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Author: William A. Reinsmith

Editor’s note: The following article first appeared in the December 2003 print issue of The Teaching Professor. This reprint includes a postscript by Maryellen Weimer.

It may happen only once in a 50-minute class. It may not take place at all. It may be days before it happens again. Then, suddenly there it is—a learning moment—that one instant in a classroom when teacher and student(s) merge. Until recently, I would have called it a teaching moment. But with the recent shift to learning, the designation seems out of place. It hardly matters since they are the same thing. When the moment arrives, a space opens up, and the class is stilled. An insight is shared; a quiet wonder descends. The student sees or several of them do, if it’s a good day. Minds have been touched. The teacher glows inwardly. She feels her raison d’etre.

And then it’s gone, evaporated into thin air. A learning moment rarely lasts—at least not in undergraduate classes and never for the duration of a whole class. Even when it lingers, it cannot be controlled or charted or even reinforced. These moments of elusiveness and mystery cannot be captured and held, even by very experienced teachers. But those teachers take every advantage of their presence—they ride the wave for all it’s worth, for however long it lasts. It is this response that separates the artist in the classroom from the ordinary practitioner.

Many times in my long career, I have stumbled on learning moments unwittingly or failed to notice them until too late. As I improved my craft, I became more attentive to their presence, more willing to abandon my agenda and heed their call. I have never been able to make them happen, nor has any other teacher to my knowledge. We do the best we can to orchestrate a setting in which a learning moment might take place—just like Socrates did in his conversations with his fellow Athenians 2,500 years ago. But there are no guarantees. Even Socrates was unable to sustain the moment for long. Because of this he considered himself a failed teacher. Surely, this is too harsh.

How many of us have known the frustration of coming upon a learning moment near the end of a class session, hoping to continue the moment the next day, only to find nothing there but the husk of memory? We start again prosaically: “Well, if you remember yesterday we discussed . . .” But no magic ensues—nothing happens.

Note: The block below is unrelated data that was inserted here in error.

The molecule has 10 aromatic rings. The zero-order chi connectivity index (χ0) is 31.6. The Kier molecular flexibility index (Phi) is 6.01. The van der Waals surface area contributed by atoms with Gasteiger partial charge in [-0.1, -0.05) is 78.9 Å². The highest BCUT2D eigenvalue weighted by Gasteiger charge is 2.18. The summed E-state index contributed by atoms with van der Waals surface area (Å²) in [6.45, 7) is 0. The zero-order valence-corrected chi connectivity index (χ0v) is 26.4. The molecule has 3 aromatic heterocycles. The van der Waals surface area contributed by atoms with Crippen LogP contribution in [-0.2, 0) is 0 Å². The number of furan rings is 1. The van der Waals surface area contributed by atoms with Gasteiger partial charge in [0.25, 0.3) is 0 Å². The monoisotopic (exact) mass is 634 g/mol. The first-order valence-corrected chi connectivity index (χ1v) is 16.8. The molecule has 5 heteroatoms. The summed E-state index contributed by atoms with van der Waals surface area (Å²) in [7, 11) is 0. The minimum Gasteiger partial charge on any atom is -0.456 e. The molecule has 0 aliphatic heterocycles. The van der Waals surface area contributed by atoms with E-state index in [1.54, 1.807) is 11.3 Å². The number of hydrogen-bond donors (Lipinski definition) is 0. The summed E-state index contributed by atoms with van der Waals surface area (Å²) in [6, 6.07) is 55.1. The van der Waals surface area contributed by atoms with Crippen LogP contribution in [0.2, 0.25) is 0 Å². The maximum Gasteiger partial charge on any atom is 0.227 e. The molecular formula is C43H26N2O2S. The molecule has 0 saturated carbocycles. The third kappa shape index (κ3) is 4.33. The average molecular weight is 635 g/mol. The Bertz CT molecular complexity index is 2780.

Most of the recent studies in educational journals attempt to measure the effects of learning (and teaching). This is especially true of assessment. While assessment is an important wedge against classroom incompetence, it can never touch the essence of deep learning, which is largely impervious to quantification. A learning moment erupts in its own time and place, on its own terms. A psychic space opens ready to be filled with new insights, enlightenment, and understanding. The alert teacher responds. Measurability becomes nothing more than a tracer sent after the fleeting event, the scaffolding erected around the geyser. It quickly subsides, leaving only the apparatus standing.

Over time, students can become quite adept at handling the apparatus of learning. They simulate spontaneity, take tests, work in groups—they know how the game is played. Far too many have built successful undergraduate careers (scaffolds) with these utilitarian skills. But few if any real learning moments erupt through this structure of academic success. Even skilled teachers may not be able to break it down once it becomes so permanently rooted. Still, learning moments do occur in our classrooms, somehow breaking through, and we should be on the lookout for their advent.

A good lecturer can model learning; a discussion leader may ask appropriate questions; a caring mentor can nudge a student toward self-confidence. But not even the most outstanding teacher can summon a learning moment. The most we can do is fashion a context for them. The ideal environment is one that avoids rigidity and fosters a sense of ease; where a certain lightness, even playfulness, reigns—an environment that is conducive to what Csikszentmihalyi has called flow. But even more important is our mind frame. We must stay open, keeping our minds nimble. Most of all we must learn to abandon what we thought was important and surrender to their serendipitous nature. Put succinctly, teachers (as opposed to one-way lecturers) must learn to live on the balls of their feet, expecting the unexpected. Then surprising things may happen in a classroom.